Against all odds, 2023 has been a huge year for hardcore and Britpop. Both genres are having a serious moment, reaching wider audiences than they have in ages. (There’s no other reason why both Blur and Pulp reunited for tours at the same time. There are no coincidences in rock ‘n’ roll.)
London’s High Vis manages to sound like both genres without really being either. They’re a band that can be simultaneously intense and introspective, artistic without sacrificing aggression. It’s a fine line, but they walk it brilliantly.
After completing their first American tour earlier this year (which included a stop at Cobra Lounge), High Vis will be back in the U.S. for a run of shows that kicks off at the Empty Bottle with Nothing and includes Sunday’s performance at Riot Fest! We couldn’t be more thrilled to have them back so soon, and their set on the Rebel Stage is bound to be one of the weekend’s most talked about moments.
We talked to frontman Graham Sayle about all of the above, the complexities of anger and, naturally, Insane Clown Posse.
- Talk For Hours
- Out Cold
- Trauma Bonds
- Fever Dream
- Morality Test
- Join Hands
Nothing & High Vis @
The Empty Bottle
Riot Fest Late Night Aftershow
Friday, September 15
High Vis was just in Chicago a few months ago for a show at Cobra Lounge. How was that?
It was amazing, one of my favorite shows. The whole thing was sick, it was such a mad group of people, super rowdy. I loved it.
That was the first time High Vis toured the U.S., but you toured the States in 2009 with another band. How was the experience different this time around?
We were younger, I was drunker. We were sleeping on people’s floors and just being scumbags, really. Now I’m staying in hotels and shit, living the luxury life! (laughs) Really, it’s cool that hardcore and punk are so massive at the moment. To play a tour of shows that are all sold out is mad.
In addition to those sold club shows, you’ve been playing some pretty huge festivals. Is that about as different as you can get?
We’re getting more used to it, but I don’t think I’ll ever be used to it. It’s fucking cool. We never ever thought we’d have the opportunity to do that, but I don’t treat any of them any different. It’s just harder because of barriers, security and shit like that. We just played in Finland to tens of thousands of people, and it was amazing. But it is totally different.
Before your Riot Fest set, you’ll be at The Empty Bottle for an aftershow with Nothing.
Can’t wait for that! Nicky (Palermo) shouted us and said “We’ll do something, just us.” I was like, “Fuck yeah, amazing!” I love them a lot. He did pretty much everything with getting the show together.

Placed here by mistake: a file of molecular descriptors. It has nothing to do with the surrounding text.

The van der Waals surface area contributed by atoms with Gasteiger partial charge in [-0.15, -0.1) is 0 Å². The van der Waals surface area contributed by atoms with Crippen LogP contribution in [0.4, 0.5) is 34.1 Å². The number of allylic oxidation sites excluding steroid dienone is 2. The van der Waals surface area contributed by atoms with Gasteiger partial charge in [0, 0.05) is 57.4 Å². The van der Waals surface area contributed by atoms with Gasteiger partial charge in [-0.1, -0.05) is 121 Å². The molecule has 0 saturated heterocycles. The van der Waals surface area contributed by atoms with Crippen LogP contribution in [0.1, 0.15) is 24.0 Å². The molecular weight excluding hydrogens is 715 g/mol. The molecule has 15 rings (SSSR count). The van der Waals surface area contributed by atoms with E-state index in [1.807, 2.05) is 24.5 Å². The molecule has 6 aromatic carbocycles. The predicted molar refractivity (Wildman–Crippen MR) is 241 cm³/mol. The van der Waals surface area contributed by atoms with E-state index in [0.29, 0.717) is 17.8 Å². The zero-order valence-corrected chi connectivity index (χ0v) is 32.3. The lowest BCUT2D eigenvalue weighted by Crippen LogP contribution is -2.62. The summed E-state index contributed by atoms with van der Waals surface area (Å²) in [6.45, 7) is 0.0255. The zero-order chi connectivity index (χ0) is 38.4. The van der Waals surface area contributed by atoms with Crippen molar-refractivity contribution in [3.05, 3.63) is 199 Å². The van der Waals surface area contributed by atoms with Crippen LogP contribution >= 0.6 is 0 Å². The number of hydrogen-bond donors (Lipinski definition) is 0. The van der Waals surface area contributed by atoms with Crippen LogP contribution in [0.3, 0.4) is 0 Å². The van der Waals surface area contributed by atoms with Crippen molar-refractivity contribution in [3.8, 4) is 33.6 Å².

I think you’re gonna love that venue.
That’s what everybody’s been telling me! Sounds like that’s the spot in Chicago. It’s gonna be a good way to start it off. Because Riot Fest is huge, isn’t it? I make no effort to look into anything beforehand, because I just don’t want to know. Maybe it’s a defense mechanism? I don’t have any expectations for shows. I don’t think about them. But I’ve seen the lineup for Riot Fest and it’s insane. I saw we’re playing the same stage as ICP! (laughs) Really, though, I hope we have time to hang out and see some music.
Your latest album, Blending, contains some really straightforward lyrics about taking care of your mental health during the pandemic. What was that like for you?
It forced me into reflecting on myself and everything around me. Being alienated from people and being stuck with yourself makes you think about how you truly feel. During the pandemic, I just drank a lot and was alone until I hit the ass end of it. What came out of that was a really positive thing, though, making a change and not just repeating those patterns.
In a recent interview, you said “Anger is an easy emotion.” I thought that was really profound and was curious how you think that applies to punk?
Fuck, I never in my life thought anyone would ever repeat anything I said back to me! (laughs) The only thing I used to say in interviews was “No comment,” but now I’ve started going to therapy and shit, so I talk actively about everything.
Anger is a starting point, it’s not the be-all and end-all. Underneath anger is generally fear, for me. It’s protective and defensive, but below that is where the hard work is. For yourself, you should understand yourself, whatever it is. Maybe it harks back to something else you’ve been through, but anger is just the tip of the iceberg. But using your anger can be a powerful thing…
Like John Lydon said, “Anger is an energy.”
Yeah, it can be. For righteous causes. You can be angry about stuff that’s unjust. As long as you’re not angry because of jealousy or empty selfishness, it can be a good, powerful thing. It’s also just valid to feel a certain way. That’s why hardcore and punk are good. It’s good to have an outlet for that stuff, because sometimes it takes a lot of work to figure out why you’re angry.
But it’s worth the work, right?
I personally think so! Shit. I’m still coming to terms with this shit…
Are there any sets you’re hoping to catch while you’re at Riot Fest this year?
There’s loads of hardcore bands I’d like to see while we’re there. I think it’ll be interesting to see some of them on a bigger stage. It should be massive. Really, playing on the same stage as ICP is still fucking funny to me. (laughs)
Riot Fest 2023 Tickets + Lineup
Don’t miss High Vis performing live at Riot Fest 2023 on Saturday, September 16th. That same day, see The Postal Service, Death Cab For Cutie, Queens of the Stone Age and many more.
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